Often we tend to see Jesus as a kind of a Superhero, who shared all the qualities of God but was only masquerading as a human being. But the Passion story is also a story about a very human Jesus: a man who made sure that his mother would be looked after, a man who was thirsty, a man who looked death in the face and gave up his spirit.
And this particular human death reminded me of the deaths of other human beings that sadly happen here in the hospital, despite all the prayers and wishes of the people who love these individuals. Despite all the best efforts, choices and work by the medical staff here. Deaths that sadly sometimes happen despite all our best choices. And just like Jesus had all these different people surrounding him at the time of his death, so too do families often gather at the death of a loved one.
And that reminded me once again that, as a Christian, I believe in an incarnate God: a God who took on human form. Christianity does not tell us that we humans are a lower form of life who have to work very hard to rise up to the level of the divine. Christianity tells us that, by divine grace, God became embodied like us. Christianity tells us that, if we have seen Jesus, we have seen not only the invisible God but we have also seen who we are truly created to be as heirs to the New Creation.
Although the Christian church tends to talk about the Incarnation at Christmas, I think that here in this hospital we need the incarnate God – true God and true human – even more on Good Friday. When we see individuals facing times of pain, illness, trauma and death it’s good remind ourselves that God had a body. As human beings, we all need the Jesus who understood physical human suffering and who did not evade it.
This – embodied, suffering Christ – is The One who we need to be by our side when we are gravely ill and suffering. The embodied Christ is the One we need when we begin to wonder if God is so far off that God has no idea what we’re going through. On Good Friday, we are reminded that God became incarnate not just as a little baby but also as the Suffering Servant.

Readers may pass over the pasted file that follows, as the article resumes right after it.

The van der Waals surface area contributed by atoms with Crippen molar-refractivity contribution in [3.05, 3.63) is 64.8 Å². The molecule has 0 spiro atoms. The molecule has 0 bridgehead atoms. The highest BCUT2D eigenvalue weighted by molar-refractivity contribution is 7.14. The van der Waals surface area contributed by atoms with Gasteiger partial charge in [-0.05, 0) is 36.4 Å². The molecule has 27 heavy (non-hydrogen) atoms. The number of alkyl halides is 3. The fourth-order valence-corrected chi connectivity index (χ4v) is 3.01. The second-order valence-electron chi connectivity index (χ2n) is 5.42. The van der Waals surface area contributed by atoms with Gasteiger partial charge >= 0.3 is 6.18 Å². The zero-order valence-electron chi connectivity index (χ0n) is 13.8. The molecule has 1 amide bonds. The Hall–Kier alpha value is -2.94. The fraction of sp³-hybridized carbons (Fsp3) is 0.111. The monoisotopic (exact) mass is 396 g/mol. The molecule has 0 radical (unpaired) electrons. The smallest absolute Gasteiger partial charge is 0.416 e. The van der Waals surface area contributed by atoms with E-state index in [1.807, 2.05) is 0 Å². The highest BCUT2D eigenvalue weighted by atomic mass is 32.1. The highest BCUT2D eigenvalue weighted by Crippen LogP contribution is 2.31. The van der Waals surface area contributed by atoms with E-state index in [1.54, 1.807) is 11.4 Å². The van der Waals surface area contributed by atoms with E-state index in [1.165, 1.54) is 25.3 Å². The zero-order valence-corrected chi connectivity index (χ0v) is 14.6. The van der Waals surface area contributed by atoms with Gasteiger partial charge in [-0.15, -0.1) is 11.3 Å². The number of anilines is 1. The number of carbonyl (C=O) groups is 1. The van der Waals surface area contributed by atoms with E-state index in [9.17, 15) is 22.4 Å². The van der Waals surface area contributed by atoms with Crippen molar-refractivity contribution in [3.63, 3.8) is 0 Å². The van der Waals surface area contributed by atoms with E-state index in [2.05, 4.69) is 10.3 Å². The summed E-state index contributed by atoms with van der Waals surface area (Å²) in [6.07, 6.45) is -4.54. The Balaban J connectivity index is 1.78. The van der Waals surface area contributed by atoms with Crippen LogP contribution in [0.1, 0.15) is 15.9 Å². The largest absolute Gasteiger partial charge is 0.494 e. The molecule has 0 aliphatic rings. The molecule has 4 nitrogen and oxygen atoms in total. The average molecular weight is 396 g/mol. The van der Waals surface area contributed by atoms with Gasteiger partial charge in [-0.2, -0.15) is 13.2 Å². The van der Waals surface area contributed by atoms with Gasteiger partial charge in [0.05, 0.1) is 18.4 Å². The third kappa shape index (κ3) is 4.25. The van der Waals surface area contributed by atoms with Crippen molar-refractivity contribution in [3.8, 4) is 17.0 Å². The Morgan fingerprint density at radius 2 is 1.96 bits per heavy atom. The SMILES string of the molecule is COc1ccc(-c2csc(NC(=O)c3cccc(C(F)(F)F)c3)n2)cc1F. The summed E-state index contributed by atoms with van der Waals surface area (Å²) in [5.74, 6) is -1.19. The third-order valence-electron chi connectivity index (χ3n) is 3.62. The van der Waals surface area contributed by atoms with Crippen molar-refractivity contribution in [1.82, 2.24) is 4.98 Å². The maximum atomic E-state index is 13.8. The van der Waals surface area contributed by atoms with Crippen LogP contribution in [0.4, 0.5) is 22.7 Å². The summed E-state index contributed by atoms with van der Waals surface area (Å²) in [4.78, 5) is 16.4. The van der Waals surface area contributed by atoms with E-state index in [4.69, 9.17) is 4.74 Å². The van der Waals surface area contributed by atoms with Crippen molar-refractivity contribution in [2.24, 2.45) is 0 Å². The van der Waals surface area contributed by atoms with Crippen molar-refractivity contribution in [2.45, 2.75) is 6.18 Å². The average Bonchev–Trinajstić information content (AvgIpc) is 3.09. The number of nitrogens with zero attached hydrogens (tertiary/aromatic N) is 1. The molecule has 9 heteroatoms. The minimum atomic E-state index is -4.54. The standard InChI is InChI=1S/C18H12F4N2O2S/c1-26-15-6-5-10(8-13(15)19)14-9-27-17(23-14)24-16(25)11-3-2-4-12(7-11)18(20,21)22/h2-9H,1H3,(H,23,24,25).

Today is Good Friday. I regret if you think I’ve spoken too much about death. Because, of course, we know the end of “The Jesus Story” and it’s not ultimately about death. The story of Jesus’ mission is ultimately about resurrection, about New Birth and New Life and a new Reign of God.
And Easter, of course, is the source of the sure and certain hope that we have in Christ.
But I do want to urge all of us not to jump too far ahead. As a devotion, let’s linger a bit at the events of Good Friday.
Let’s remember that human choices – the sort that we are all capable of making – put Jesus on the cross. And let’s remember to that Jesus also freely chose his suffering. A suffering which somehow unites God and humanity in a new and lasting coventental relationship. But a suffering that Jesus chose because of his deep and abiding faith that, ultimately in the final analysis, death does not dwell where God dwells.
This is the ultimate source of the Christian hope. This is the hope of Good Friday that points us toward the hope of Easter Sunday.
As we commemorate the death of Jesus this afternoon, I pray that the hope that we have in the embodied, crucified and resurrected Jesus will be with us all. Amen